Alano Edzerza is a thirty-year-old Tahltan artist whose work ranges from architectural commissions and uniforms for the Dutch Olympic team to T-shirts and hoodies. Although he sometimes duplicates the same design in different media a little too often, on the whole, his work is a good example of how you can find something for every budget in Northwest Coast art. So long as you’re not looking for one-of-a-kind pieces, you can often find pieces of work for $200-$500 in the gallery that carries his name.
For example, one of the pieces usually available at his shop is this Chilkat belt buckle:
Edzerza has often worked with Chilkat designs, but, because they originate in weaving patterns, seeing a single element like this is startling. More often, a Chilkat design will have a number of elements, often repeated, with the result that you rarely linger over a single element. Isolated here, the design gives you the chance to study the face at length. In fact, it wasn’t until seeing this belt buckle that I realized that Chilkat designs (of which I know very little) are structurally closer to the formline designs of paintings and carvings than I had realized.
Edzerza also occasionally sells castings of other artists’ work, like this one taken from a pendant by Mark Prescott, whose prints have been available in the Edzerza Gallery:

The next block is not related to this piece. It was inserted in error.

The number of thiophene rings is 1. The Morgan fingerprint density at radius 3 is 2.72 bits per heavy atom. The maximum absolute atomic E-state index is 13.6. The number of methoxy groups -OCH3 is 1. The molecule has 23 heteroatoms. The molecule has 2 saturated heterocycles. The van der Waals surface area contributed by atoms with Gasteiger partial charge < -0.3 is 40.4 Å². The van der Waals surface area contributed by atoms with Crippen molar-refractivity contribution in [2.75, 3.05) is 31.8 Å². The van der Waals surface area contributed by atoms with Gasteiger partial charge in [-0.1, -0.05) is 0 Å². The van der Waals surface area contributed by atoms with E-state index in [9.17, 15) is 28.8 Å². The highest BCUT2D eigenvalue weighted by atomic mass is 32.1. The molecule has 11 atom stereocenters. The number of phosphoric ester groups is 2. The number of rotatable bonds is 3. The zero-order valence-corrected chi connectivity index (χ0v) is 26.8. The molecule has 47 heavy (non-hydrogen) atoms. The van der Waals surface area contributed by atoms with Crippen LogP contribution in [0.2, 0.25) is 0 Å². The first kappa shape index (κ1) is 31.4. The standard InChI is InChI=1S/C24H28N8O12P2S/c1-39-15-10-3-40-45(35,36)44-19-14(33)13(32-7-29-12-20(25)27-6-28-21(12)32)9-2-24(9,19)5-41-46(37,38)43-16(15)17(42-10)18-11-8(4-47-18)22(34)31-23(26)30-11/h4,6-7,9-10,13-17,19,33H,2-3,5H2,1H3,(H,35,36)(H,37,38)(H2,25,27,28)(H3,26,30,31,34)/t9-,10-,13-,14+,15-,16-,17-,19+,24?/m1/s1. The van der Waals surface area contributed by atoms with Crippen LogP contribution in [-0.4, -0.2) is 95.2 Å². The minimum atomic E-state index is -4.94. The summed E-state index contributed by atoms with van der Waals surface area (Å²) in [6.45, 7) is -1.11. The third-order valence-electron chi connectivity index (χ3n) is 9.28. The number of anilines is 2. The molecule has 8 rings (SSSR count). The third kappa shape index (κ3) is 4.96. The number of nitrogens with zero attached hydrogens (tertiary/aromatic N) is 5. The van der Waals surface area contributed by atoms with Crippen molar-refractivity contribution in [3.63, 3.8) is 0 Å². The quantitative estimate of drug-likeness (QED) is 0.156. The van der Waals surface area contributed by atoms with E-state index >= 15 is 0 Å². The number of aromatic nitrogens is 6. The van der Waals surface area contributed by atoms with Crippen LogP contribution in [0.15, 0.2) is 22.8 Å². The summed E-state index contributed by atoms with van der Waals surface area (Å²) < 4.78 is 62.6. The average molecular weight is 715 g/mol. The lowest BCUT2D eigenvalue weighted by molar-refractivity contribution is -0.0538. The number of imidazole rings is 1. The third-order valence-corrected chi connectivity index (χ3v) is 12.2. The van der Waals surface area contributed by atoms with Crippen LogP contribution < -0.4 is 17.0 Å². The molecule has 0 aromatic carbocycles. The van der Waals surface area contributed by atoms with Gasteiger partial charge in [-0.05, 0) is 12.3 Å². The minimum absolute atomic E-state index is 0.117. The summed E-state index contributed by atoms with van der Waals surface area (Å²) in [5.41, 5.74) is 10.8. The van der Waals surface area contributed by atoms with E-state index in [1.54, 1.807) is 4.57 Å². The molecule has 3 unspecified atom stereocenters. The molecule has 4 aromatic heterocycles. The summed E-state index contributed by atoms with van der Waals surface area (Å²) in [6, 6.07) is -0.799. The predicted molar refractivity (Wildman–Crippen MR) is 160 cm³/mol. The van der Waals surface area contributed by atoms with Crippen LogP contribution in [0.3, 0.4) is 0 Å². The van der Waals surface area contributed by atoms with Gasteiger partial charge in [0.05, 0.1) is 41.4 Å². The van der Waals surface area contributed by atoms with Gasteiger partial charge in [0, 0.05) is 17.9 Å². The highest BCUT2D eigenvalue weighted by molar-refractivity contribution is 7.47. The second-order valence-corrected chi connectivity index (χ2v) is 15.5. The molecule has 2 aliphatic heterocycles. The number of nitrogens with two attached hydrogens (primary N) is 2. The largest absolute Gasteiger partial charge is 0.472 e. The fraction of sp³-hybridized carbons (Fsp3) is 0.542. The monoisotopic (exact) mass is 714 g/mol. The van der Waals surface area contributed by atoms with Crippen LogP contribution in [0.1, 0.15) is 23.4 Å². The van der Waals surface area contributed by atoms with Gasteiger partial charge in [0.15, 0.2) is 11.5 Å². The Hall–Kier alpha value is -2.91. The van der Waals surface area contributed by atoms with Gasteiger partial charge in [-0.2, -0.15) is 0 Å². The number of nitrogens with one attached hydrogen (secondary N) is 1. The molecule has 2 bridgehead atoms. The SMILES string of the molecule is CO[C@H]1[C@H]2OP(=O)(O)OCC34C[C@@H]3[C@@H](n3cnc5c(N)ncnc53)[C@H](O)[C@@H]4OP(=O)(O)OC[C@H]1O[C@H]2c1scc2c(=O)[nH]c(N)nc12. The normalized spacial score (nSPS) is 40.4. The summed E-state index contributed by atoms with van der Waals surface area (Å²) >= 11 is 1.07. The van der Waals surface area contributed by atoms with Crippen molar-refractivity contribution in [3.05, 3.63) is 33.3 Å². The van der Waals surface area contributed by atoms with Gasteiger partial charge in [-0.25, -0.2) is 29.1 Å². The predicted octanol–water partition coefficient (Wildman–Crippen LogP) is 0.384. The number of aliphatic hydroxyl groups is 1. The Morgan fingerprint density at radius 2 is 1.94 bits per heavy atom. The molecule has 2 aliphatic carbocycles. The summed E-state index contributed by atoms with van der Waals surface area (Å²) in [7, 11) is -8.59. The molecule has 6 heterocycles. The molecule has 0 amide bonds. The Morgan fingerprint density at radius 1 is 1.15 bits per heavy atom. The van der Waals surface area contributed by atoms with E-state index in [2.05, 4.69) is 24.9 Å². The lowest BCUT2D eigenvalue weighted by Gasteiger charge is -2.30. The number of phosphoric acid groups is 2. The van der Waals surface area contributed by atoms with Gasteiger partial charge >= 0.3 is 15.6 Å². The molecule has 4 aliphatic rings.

The pendant is non-traditional, of course – if anything, the crouching figure of the shaman reminds me of some Old Norse drawings I have seen of Woden. This (presumably) accidental resemblance seems appropriate, since, like the Old Norse god, this shaman with a rattle in his right hand and a knife in his left combines elements of both the magician and the warrior.
Edzerza has also done a casting of an eagle pendant by Marcel Russ. I believe the original is in argillite:
Unfortunately, this picture suffers from the limitations of my digital camera. As a result, you will have to take my word that this casting manages to capture the strong sense of line for which Russ is famous. That is not an easy thing to do, and many casts I have seen of original works are muddied versions of the original. But here, Edzerza – who also shows a love of a good line, both in the occasional borrowing and his own original ones – has managed to give a strong suggestion of what the original must look like.
Works like these do not increase in value like exclusive works. But, at their best – as in these three pieces – such commercial works make a bit of beauty accessible to any budget.